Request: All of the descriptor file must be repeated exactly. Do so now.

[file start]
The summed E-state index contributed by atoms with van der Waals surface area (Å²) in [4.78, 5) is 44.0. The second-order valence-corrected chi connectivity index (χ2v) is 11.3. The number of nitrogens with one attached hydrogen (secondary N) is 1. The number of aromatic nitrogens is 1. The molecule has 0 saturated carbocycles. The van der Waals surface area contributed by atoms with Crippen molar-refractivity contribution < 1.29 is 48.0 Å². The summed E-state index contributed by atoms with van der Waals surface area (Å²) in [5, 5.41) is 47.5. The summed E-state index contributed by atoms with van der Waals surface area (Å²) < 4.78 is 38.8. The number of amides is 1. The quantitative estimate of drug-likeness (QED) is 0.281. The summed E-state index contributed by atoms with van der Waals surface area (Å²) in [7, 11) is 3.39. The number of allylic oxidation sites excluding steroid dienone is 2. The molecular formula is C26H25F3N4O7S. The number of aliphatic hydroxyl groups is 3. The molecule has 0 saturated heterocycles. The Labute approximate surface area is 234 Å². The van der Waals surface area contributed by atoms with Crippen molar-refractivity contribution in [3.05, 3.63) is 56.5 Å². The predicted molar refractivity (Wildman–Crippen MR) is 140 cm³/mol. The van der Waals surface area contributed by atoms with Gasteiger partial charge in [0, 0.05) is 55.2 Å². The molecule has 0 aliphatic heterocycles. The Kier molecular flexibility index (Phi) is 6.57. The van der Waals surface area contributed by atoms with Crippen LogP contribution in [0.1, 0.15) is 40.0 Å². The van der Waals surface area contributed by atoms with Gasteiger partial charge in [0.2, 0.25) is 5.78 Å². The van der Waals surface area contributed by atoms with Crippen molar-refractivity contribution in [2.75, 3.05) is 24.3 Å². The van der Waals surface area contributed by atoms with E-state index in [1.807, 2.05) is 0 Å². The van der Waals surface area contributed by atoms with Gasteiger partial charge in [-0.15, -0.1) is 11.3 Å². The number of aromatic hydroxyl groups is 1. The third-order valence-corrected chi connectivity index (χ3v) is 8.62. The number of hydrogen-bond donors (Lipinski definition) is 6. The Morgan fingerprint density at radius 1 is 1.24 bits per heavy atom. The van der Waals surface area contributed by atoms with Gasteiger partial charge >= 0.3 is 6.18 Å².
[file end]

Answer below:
The summed E-state index contributed by atoms with van der Waals surface area (Å²) in [4.78, 5) is 44.0. The second-order valence-corrected chi connectivity index (χ2v) is 11.3. The number of nitrogens with one attached hydrogen (secondary N) is 1. The number of aromatic nitrogens is 1. The molecule has 0 saturated carbocycles. The van der Waals surface area contributed by atoms with Crippen molar-refractivity contribution < 1.29 is 48.0 Å². The summed E-state index contributed by atoms with van der Waals surface area (Å²) in [5, 5.41) is 47.5. The summed E-state index contributed by atoms with van der Waals surface area (Å²) < 4.78 is 38.8. The number of amides is 1. The quantitative estimate of drug-likeness (QED) is 0.281. The summed E-state index contributed by atoms with van der Waals surface area (Å²) in [7, 11) is 3.39. The number of allylic oxidation sites excluding steroid dienone is 2. The molecular formula is C26H25F3N4O7S. The number of aliphatic hydroxyl groups is 3. The molecule has 0 saturated heterocycles. The Labute approximate surface area is 234 Å². The van der Waals surface area contributed by atoms with Crippen molar-refractivity contribution in [3.05, 3.63) is 56.5 Å². The predicted molar refractivity (Wildman–Crippen MR) is 140 cm³/mol. The van der Waals surface area contributed by atoms with Gasteiger partial charge in [0, 0.05) is 55.2 Å². The molecule has 0 aliphatic heterocycles. The Kier molecular flexibility index (Phi) is 6.57. The van der Waals surface area contributed by atoms with Crippen LogP contribution in [0.1, 0.15) is 40.0 Å². The van der Waals surface area contributed by atoms with Gasteiger partial charge in [0.2, 0.25) is 5.78 Å². The van der Waals surface area contributed by atoms with Crippen molar-refractivity contribution in [2.75, 3.05) is 24.3 Å². The van der Waals surface area contributed by atoms with E-state index in [1.807, 2.05) is 0 Å². The van der Waals surface area contributed by atoms with Gasteiger partial charge in [-0.15, -0.1) is 11.3 Å². The number of aromatic hydroxyl groups is 1. The third-order valence-corrected chi connectivity index (χ3v) is 8.62. The number of hydrogen-bond donors (Lipinski definition) is 6. The Morgan fingerprint density at radius 1 is 1.24 bits per heavy atom. The van der Waals surface area contributed by atoms with Gasteiger partial charge >= 0.3 is 6.18 Å².